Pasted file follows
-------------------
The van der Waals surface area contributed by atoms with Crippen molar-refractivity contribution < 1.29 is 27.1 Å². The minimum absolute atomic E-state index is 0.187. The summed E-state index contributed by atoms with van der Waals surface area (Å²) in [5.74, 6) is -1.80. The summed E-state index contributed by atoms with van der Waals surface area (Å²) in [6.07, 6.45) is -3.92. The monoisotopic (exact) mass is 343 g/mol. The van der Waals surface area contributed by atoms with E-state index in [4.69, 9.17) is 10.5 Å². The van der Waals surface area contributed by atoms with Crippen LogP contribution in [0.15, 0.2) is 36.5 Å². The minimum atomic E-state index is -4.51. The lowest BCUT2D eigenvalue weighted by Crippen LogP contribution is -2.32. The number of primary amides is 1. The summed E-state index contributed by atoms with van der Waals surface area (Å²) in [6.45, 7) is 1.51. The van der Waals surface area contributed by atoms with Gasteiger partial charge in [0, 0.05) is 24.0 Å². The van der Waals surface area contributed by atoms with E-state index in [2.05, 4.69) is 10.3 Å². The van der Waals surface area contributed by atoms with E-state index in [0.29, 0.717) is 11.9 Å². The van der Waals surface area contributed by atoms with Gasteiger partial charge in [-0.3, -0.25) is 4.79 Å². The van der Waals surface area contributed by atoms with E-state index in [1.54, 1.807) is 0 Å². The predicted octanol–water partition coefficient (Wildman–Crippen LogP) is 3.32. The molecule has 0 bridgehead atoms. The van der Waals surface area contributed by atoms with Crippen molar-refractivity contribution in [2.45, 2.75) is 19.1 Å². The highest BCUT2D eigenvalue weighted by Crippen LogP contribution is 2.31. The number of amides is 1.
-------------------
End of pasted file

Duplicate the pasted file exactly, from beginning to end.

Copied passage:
The van der Waals surface area contributed by atoms with Crippen molar-refractivity contribution < 1.29 is 27.1 Å². The minimum absolute atomic E-state index is 0.187. The summed E-state index contributed by atoms with van der Waals surface area (Å²) in [5.74, 6) is -1.80. The summed E-state index contributed by atoms with van der Waals surface area (Å²) in [6.07, 6.45) is -3.92. The monoisotopic (exact) mass is 343 g/mol. The van der Waals surface area contributed by atoms with E-state index in [4.69, 9.17) is 10.5 Å². The van der Waals surface area contributed by atoms with Crippen LogP contribution in [0.15, 0.2) is 36.5 Å². The minimum atomic E-state index is -4.51. The lowest BCUT2D eigenvalue weighted by Crippen LogP contribution is -2.32. The number of primary amides is 1. The summed E-state index contributed by atoms with van der Waals surface area (Å²) in [6.45, 7) is 1.51. The van der Waals surface area contributed by atoms with Gasteiger partial charge in [0, 0.05) is 24.0 Å². The van der Waals surface area contributed by atoms with E-state index in [2.05, 4.69) is 10.3 Å². The van der Waals surface area contributed by atoms with E-state index in [0.29, 0.717) is 11.9 Å². The van der Waals surface area contributed by atoms with Gasteiger partial charge in [-0.3, -0.25) is 4.79 Å². The van der Waals surface area contributed by atoms with E-state index in [1.54, 1.807) is 0 Å². The predicted octanol–water partition coefficient (Wildman–Crippen LogP) is 3.32. The molecule has 0 bridgehead atoms. The van der Waals surface area contributed by atoms with Crippen molar-refractivity contribution in [2.45, 2.75) is 19.1 Å². The highest BCUT2D eigenvalue weighted by Crippen LogP contribution is 2.31. The number of amides is 1.